Repo Man – Directed By Alex Cox, 1984: There is something I really admire and miss about the in your face angry punk attitude and alienation of the late 70’s early 80’s. It’s a vibe that has since been thoroughly commercialized and prepackaged, like almost every counter culture movement tends to be, although remnants of it still exist in the computer hacking communities of today. Not that punk was ever a movement that could change the world, it was too directionless and shortsighted, but at least they were able to get MAD about the way our world was turning. At least they weren’t afraid to show some of that angst and rage in public, and perhaps sabotage the system here and there. Today, we find ourselves surrounded by whiners and overgrown babies looking for acceptance. People show their angst by conforming even more, rather than rebelling, because they actually believe that at some point, they will have enough money to escape their pathetic pasty suburban lives. But you don’t earn respect by being a coward and a yes man. That is what the punk movement understood.

Repo Man is a rollicking absurdist adventure in punkland complete with corrupt CIA agents, a mysterious radioactive package, and a flying Chevy Malibu, that teaches us that sometimes it’s good to give the system the finger, and stop trying to be so damn nice all the time.

Brazil – Directed By Terry Gilliam, 1985: There is only one way to describe this movie; George Orwell’s 1984 meets Monty Python’s Flying Circus. Yes, it is absolutely that weird, and, that ingenious. This is not necessarily an “inspiring” film, its actually very disturbing, but I have included it because its plot is eerily similar to the international conditions we are experiencing today, and its message is absolutely important to teach to those who actually believe terrorism is a viable excuse for removing freedom from society.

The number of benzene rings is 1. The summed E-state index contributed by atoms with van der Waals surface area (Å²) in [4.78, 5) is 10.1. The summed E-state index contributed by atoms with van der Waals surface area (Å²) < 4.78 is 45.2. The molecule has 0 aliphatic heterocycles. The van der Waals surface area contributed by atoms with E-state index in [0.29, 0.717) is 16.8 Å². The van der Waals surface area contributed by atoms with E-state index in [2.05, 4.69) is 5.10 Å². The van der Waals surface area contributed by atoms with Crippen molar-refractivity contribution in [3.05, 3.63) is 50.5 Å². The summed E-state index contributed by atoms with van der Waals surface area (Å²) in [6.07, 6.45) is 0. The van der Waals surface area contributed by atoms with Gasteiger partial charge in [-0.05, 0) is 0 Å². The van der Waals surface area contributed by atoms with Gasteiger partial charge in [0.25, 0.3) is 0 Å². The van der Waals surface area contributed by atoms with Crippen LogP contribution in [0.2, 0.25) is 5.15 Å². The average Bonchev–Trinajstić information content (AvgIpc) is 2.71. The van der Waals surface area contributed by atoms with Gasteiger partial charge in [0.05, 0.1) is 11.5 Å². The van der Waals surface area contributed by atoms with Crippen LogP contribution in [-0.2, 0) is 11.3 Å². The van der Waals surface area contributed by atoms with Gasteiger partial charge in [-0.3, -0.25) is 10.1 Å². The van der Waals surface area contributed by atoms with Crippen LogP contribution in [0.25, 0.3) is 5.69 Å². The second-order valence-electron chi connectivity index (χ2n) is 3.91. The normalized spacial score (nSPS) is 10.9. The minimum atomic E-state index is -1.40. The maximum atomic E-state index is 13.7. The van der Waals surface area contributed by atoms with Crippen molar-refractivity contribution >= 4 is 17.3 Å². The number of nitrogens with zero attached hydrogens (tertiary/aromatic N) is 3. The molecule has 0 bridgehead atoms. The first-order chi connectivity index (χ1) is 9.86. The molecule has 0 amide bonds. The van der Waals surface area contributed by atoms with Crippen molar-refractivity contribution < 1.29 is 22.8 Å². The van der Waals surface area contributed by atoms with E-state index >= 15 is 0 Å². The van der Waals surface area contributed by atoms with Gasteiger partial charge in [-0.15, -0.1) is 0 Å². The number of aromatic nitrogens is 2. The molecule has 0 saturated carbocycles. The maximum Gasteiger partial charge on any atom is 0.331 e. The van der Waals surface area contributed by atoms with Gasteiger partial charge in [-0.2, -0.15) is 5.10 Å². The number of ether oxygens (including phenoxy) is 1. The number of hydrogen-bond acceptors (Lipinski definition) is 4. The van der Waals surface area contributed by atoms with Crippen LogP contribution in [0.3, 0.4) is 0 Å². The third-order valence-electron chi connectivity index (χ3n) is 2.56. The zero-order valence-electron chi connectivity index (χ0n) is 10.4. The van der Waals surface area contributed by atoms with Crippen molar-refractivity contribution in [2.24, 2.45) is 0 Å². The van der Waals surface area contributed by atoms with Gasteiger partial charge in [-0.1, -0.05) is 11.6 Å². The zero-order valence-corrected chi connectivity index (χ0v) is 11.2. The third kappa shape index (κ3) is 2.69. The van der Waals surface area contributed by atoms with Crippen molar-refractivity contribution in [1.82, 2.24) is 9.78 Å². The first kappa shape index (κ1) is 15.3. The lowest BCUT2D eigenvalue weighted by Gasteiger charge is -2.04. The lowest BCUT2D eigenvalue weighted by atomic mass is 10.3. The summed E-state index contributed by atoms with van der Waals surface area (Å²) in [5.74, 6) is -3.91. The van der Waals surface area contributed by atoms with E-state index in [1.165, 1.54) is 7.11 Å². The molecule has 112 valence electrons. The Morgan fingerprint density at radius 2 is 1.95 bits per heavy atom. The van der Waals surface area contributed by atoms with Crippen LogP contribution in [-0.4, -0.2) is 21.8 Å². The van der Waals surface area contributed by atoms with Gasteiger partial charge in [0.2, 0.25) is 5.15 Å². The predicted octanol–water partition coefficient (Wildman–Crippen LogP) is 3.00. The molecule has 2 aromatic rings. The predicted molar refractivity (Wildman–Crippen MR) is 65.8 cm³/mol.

Jonathan Price plays Sam Lowery, a low level pencil pusher in a massive conglomerate linked inexorably with the government. In fact, the corporation has basically BECOME the government. Sam’s world is plagued by tyranny, and he has found that the only way he can cope is to escape into fantasy. Government goon squads in black roam the cities hijacking people at will. Everyone is watched, catalogued, and controlled. The ultra rich do whatever they please to anyone they please without repercussions, and true love is a thing of the ancient past. Terrorist bombings occur daily, killing at random, giving the rationale behind the governments severe martial law, however, no one has ever seen a real terrorist outside their television sets (Terry Gilliam would explain in future interviews that there are no terrorists in Brazil, and he envisioned a government that used bombings as a means to maintain control. Sound familiar…?). All of this is portrayed in a very hallucinatory way, which sometimes makes it funny, while at other times makes it gut wrenchingly uncomfortable to watch.